This past weekend, we had another sweet family yoga and kirtan class. We listened to a story about Lord Krishna as a child. Krishna (or Gopala), the beautiful blue god-child, and his brother Balaram are caught eating dirt in the back yard. Their mother, usually sweet and nurturing, yells “STOP EATING DIRT. I’VE TOLD YOU 1000 TIMES NOT TO EAT DIRT!!!” Gopala, bewildered by his dear mother’s ferocity, opens his mouth and begins to cry. At that moment, his mother looks into his mouth, and there, the entire universe reveals itself to her. She sees universes, animals, and 1000’s of Gopalas being created and destroyed and created again. She is shocked into a trance, a “samadhi,” by what she sees within her child. Gopala, seeing this, becomes a little worried that he has gone too far with his behavior. He waves his little god-hand in front of her face, like a feather, and she forgets everything that has happened. She smiles at him and says, “You’re dirty. Let’s go in and clean you up!”
The story always help to open me to the divine connection between my child and myself- between all of us really. Jai Uttal tells the above story, and sings a wonderful song about it. The words include “Gopala, Gopala! Everything is in you! Everything is in me!” At family yoga, we listened to the story, danced to the song, and let the message settle into our hearts and bodies.
Babaji Shambhavananda teaches that meditation is a process of learning to let go, a process of surrender. What happens when you deeply let go? You FORGET EVERYTHING, just like Gopala’s mother. You forget your desires and schemes, your grudges and anxieties, your small self. Regular practice helps me to be more present and open to my life because I don’t hold on so much to my daily tensions. And, every now and then, my practice reminds me, just like the story, that “everything is in me.” If you want to search for happiness, take a breath, and begin to look inside.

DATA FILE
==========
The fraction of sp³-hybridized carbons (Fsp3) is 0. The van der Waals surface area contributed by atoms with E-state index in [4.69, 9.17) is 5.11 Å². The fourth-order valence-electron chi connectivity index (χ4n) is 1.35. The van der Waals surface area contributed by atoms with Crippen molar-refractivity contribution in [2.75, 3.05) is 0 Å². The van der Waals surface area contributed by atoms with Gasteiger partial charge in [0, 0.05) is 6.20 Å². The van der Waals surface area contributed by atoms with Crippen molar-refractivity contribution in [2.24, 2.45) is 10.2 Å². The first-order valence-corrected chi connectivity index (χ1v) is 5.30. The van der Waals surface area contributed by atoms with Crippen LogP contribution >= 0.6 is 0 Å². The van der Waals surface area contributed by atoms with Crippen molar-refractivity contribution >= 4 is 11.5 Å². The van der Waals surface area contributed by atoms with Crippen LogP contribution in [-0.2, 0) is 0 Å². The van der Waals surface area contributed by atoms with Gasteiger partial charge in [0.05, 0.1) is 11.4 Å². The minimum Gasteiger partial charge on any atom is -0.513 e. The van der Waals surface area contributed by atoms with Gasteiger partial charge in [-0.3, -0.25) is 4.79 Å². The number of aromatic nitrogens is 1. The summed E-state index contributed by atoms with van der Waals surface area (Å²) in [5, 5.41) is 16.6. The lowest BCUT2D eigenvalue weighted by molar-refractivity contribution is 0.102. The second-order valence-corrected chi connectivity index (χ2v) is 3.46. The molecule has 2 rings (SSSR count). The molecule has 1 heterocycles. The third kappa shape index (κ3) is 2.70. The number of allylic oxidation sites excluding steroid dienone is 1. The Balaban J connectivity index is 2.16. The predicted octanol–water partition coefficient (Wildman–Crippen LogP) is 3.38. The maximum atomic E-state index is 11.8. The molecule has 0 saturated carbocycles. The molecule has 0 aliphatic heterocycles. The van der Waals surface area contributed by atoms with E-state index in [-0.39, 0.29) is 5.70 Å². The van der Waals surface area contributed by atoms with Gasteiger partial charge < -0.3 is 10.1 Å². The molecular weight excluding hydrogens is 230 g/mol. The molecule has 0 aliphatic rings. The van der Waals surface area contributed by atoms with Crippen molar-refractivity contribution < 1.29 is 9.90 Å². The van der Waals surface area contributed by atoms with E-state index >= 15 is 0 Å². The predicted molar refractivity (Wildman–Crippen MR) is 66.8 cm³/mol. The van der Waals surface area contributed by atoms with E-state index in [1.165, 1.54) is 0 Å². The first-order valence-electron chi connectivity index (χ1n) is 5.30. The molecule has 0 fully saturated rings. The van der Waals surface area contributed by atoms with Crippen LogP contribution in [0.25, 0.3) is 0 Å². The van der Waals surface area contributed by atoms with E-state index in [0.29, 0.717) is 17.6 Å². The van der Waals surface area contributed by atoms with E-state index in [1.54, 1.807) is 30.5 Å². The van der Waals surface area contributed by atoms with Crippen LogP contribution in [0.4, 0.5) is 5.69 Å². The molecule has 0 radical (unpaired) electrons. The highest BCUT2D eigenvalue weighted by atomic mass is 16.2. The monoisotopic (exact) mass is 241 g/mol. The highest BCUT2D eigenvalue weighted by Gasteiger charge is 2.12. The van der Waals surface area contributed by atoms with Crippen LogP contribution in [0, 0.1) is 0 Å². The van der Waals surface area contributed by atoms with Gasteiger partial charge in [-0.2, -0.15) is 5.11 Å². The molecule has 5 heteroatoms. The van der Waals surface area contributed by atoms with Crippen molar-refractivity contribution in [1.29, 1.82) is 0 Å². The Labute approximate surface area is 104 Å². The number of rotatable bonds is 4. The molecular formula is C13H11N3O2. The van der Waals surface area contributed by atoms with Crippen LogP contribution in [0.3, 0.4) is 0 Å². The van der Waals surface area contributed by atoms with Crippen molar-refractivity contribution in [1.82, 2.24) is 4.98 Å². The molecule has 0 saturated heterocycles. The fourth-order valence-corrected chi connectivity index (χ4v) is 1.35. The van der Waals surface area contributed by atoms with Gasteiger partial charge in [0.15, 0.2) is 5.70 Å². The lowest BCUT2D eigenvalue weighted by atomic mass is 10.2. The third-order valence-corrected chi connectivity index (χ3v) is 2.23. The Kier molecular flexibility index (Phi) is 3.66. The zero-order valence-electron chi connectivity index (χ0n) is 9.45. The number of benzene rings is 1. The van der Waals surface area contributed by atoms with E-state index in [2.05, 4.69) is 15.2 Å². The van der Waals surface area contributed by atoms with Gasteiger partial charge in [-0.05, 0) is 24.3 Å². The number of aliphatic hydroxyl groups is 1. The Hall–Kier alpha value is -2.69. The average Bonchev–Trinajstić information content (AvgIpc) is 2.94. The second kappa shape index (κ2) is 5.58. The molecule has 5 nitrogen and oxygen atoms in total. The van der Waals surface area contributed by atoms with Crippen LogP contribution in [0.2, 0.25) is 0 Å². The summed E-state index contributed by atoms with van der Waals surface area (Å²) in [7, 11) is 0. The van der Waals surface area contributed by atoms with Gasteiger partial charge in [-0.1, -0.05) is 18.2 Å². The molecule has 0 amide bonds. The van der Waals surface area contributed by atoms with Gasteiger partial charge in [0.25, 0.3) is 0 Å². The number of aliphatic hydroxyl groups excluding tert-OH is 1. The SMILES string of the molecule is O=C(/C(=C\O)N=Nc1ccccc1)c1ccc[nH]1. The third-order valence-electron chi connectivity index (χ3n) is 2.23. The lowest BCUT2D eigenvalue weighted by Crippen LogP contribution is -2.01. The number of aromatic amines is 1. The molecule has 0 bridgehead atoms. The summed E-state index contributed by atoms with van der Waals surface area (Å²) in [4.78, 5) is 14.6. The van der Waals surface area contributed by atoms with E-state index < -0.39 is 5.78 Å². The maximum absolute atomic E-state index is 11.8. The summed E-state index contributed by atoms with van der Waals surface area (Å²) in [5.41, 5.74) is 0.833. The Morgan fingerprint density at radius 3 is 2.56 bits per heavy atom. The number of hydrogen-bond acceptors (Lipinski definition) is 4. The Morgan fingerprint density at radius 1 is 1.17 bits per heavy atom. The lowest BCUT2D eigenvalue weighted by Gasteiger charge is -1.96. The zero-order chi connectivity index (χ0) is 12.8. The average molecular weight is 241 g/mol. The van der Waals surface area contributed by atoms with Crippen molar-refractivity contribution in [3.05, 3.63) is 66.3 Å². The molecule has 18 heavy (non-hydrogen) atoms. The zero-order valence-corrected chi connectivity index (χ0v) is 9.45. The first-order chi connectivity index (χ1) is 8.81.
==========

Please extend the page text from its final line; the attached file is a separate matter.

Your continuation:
“Lokah Samastah Sukhinoh Bhavantu.” My 5 year old daughter spent Sunday afternoon singing this mantra. It had been the “lesson” at family yoga that day. I smiled to myself because she had not seemed to be paying attention during a lot of the family yoga class, and so I was a little surprised when I heard her chanting this somewhat complicated mantra. It means “May all beings everywhere be happy and free. And may the thoughts and actions of our own lives contribute in some way to that happiness and freedom for all.”
I am reminded that my daughter is paying attention to everything. She is a sponge. Often at night, I will whisper “May you be happy and safe and may all beings everywhere be happy and free.” I love the ritual of blessing her and thinking of others. Tonight I grew impatient with her slowness at moving through the bedtime routine (aka intentional stalling to avoid bedtime when mommy is already extremely tired and increasingly grumpy). She said I was “being mean,” and she had a point. I thought about arguing with her some more (yes, sometimes I engage in arguments with my 5 year old). Instead, I took a breath, and I deeply let go of my mounting tension. It is a precious gift to have been taught how to do this. I felt my heart relax, and I settled into the next moment. We read a book. I tucked her in. She reminded me (as she often does) that it’s not fair that she has to sleep by herself. And then she said “you forgot to say May All Beings Be Happy and Free. Say it in the other language.” And so we said it again together, “Lokah Samastah Sukhino Bhavantu.” It was a very nice way to end the day.
It is both amusing and frustrating that my daughter does not really like to do yoga with me. When she was a baby, before she had a say, we practiced “Itsy Bitsy Yoga” together. When she was about 2 years old, we went to a toddler yoga class. She spent the whole time wanting to nurse or running around. I tried to breathe and relax, knowing quite well that yoga was much more that a cute downward dog pose, but feeling disappointed just the same. We didn’t last long in the class. I took a breath and tried to let it go. At 2.5 I took her to Yoga kids’ camp. She cried a lot and barely participated. We didn’t finish the series. I took a breath, and tried to let it go. Even this past summer, at age 5, she did not seem to like yoga camp very much. On the other hand, since she was old enough to walk, she has been wandering into my meditation room as I do my practice. Before that, I practiced with her in my arms. Before that, in the womb. Not downward dog, but the simple practice of being present, saying mantras, letting go of everything except the present moment. If I could transmit anything to my daughter, it would be this: the practice of taking a breath and letting everything go and the courage to keep trying even when it doesn’t seem to be working. And the unending blessing of mantra. So, this is what I try to do when I am leading family yoga and she does not SEEM to be participating: I breathe and let go and do a little silent mantra. Sometimes I forget and get frustrated, but I can always try again. And I do keep trying. And sometimes through a simple breath or a silent mantra, I can let go and feel myself truly open to the beauty of accepting things just as they are. And this is the bliss of family yoga.